Thread: Making Holsters
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Old July 1, 2013, 09:21 AM   #20
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Join Date: February 23, 2012
Posts: 921
Cheap holsters (not "cheap leather"), as in Hunter brand holsters. Notice the straps are riveted to the back of the holster instead of being integral or sewn. Rivets have their places, but are often used as a manufacturing shortcut. A hobbyist should not need to resort to shortcuts. Hunter Brand = cheap holsters.
You said rivets are a sign of cheap leather (products, not materials ). I agree that cheap leather often has rivets but rivets do not always indicate cheap leather. I agree that rivets are used as a manufacturing shortcut by the lesser manufacturers but rivets do not indicate this all by themselves. As I stated, copper rivets are often used to reinforce stress points or to hold small straps in place. Freedom Arms holsters have a riveted retention strap but this is so the strap can swivel down out of the way when not in use. This is top grade leather.

Quote: of the problems with it, is if it is used before dying, the dye will not take uniformly. The best thing that can be said for glue, is that it can be used to hold the leather pieces together for sewing. However, the more experience one has with leather working, the less one needs glue.
As I, and rayban, have said, glue makes for a stronger mainseam and cleaner looking edge. There's no way around that. This is 100% positive with no negatives. An unglued mainseam will eventually separate and if you're okay with how that looks, then don't glue them. I want mine to look like a single piece of leather and well done, glued and slicked edge looks like one piece of leather. You make the comment about experience and glue, yet every professional leathermaker I know of uses glue. If you glue your mainseam, then stitch it, then sand it down so that the edge is even, dyeing is a non-issue. If done right, there should be no glue on the surface to affect the dyeing process.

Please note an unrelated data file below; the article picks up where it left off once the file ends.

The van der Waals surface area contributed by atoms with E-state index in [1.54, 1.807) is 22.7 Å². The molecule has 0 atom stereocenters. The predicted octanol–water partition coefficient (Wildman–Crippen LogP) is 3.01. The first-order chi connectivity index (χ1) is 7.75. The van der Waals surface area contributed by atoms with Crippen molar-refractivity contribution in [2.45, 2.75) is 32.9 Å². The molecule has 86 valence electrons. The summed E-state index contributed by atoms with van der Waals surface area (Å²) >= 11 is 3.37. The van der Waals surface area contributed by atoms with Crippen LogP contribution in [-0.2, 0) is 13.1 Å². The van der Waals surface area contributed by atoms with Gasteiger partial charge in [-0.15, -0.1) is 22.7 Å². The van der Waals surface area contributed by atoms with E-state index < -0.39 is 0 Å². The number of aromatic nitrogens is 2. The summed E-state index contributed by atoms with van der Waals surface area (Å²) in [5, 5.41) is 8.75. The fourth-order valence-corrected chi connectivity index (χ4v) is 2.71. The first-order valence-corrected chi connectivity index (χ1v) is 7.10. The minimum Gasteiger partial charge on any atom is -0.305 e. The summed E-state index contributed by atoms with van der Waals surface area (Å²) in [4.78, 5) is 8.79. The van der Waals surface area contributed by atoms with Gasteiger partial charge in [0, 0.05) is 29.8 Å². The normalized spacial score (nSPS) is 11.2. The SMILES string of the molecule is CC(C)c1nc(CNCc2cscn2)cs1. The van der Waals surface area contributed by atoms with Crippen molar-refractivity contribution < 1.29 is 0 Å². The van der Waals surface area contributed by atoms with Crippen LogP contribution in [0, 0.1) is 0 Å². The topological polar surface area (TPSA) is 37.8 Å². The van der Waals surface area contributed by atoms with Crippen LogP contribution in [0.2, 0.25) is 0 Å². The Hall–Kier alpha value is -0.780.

The purpose of lacing is purely decorative. If one wants a holster to attract attention, be on display, be gaudy as a 40's-'50's cinema cowboy (or as Patten would say: a New Orleans pimp), then by all means use lacing to attract attention to your holster. However, you will not see lacing for any serious application.
This is purely matter of taste. A lot of top shelf, old school leather work was done with a laced edge and to me, it is usually very tastefully done and beautiful. The old man has a wonderful floral carved H.H. Heiser holster for his High Standard with a rawhide whip-laced edge.

Not unlike this Heiser on

Unless you are as the Gay Lt. Dangle on "Reno 911"...he would die for a two-gun Buscadero, black floral-carved holsters with contrasting White lacing and matching cowboy boots.
That was a rude and ignorant comment. I think your assessment was wrong, you're not too old or too experienced to learn something from me. Now if you like your leather plain and don't care for the laced edging, that is fine but to categorize it as "gay" or "pimp-like" is uncalled-for.
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